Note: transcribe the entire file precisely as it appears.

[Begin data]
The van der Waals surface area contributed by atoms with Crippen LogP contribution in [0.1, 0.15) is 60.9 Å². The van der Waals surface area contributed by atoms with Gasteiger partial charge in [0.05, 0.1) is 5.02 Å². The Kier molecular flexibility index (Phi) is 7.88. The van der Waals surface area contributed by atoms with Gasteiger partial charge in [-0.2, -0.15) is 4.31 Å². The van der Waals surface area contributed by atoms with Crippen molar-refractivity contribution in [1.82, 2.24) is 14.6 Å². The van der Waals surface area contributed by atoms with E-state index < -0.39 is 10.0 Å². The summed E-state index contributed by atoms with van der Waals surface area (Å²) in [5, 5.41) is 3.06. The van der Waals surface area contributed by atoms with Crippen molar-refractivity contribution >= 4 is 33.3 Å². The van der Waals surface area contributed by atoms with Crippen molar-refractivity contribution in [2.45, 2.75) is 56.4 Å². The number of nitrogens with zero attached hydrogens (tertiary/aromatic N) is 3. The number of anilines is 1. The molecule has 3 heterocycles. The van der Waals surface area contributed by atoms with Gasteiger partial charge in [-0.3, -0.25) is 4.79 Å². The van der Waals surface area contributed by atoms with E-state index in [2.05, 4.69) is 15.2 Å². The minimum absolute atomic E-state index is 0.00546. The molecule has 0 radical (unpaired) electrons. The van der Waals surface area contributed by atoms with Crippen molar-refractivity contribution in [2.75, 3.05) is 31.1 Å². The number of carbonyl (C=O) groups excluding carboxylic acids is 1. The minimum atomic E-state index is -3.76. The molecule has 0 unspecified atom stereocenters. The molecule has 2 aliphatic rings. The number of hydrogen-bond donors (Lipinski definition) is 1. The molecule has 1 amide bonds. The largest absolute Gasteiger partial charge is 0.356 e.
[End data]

The van der Waals surface area contributed by atoms with Crippen LogP contribution in [0.1, 0.15) is 60.9 Å². The van der Waals surface area contributed by atoms with Gasteiger partial charge in [0.05, 0.1) is 5.02 Å². The Kier molecular flexibility index (Phi) is 7.88. The van der Waals surface area contributed by atoms with Gasteiger partial charge in [-0.2, -0.15) is 4.31 Å². The van der Waals surface area contributed by atoms with Crippen molar-refractivity contribution in [1.82, 2.24) is 14.6 Å². The van der Waals surface area contributed by atoms with E-state index < -0.39 is 10.0 Å². The summed E-state index contributed by atoms with van der Waals surface area (Å²) in [5, 5.41) is 3.06. The van der Waals surface area contributed by atoms with Crippen molar-refractivity contribution >= 4 is 33.3 Å². The van der Waals surface area contributed by atoms with Crippen molar-refractivity contribution in [2.45, 2.75) is 56.4 Å². The number of nitrogens with zero attached hydrogens (tertiary/aromatic N) is 3. The number of anilines is 1. The molecule has 3 heterocycles. The van der Waals surface area contributed by atoms with Gasteiger partial charge in [-0.3, -0.25) is 4.79 Å². The van der Waals surface area contributed by atoms with E-state index in [2.05, 4.69) is 15.2 Å². The minimum absolute atomic E-state index is 0.00546. The molecule has 0 radical (unpaired) electrons. The van der Waals surface area contributed by atoms with Crippen molar-refractivity contribution in [2.75, 3.05) is 31.1 Å². The number of carbonyl (C=O) groups excluding carboxylic acids is 1. The minimum atomic E-state index is -3.76. The molecule has 0 unspecified atom stereocenters. The molecule has 2 aliphatic rings. The number of hydrogen-bond donors (Lipinski definition) is 1. The molecule has 1 amide bonds. The largest absolute Gasteiger partial charge is 0.356 e.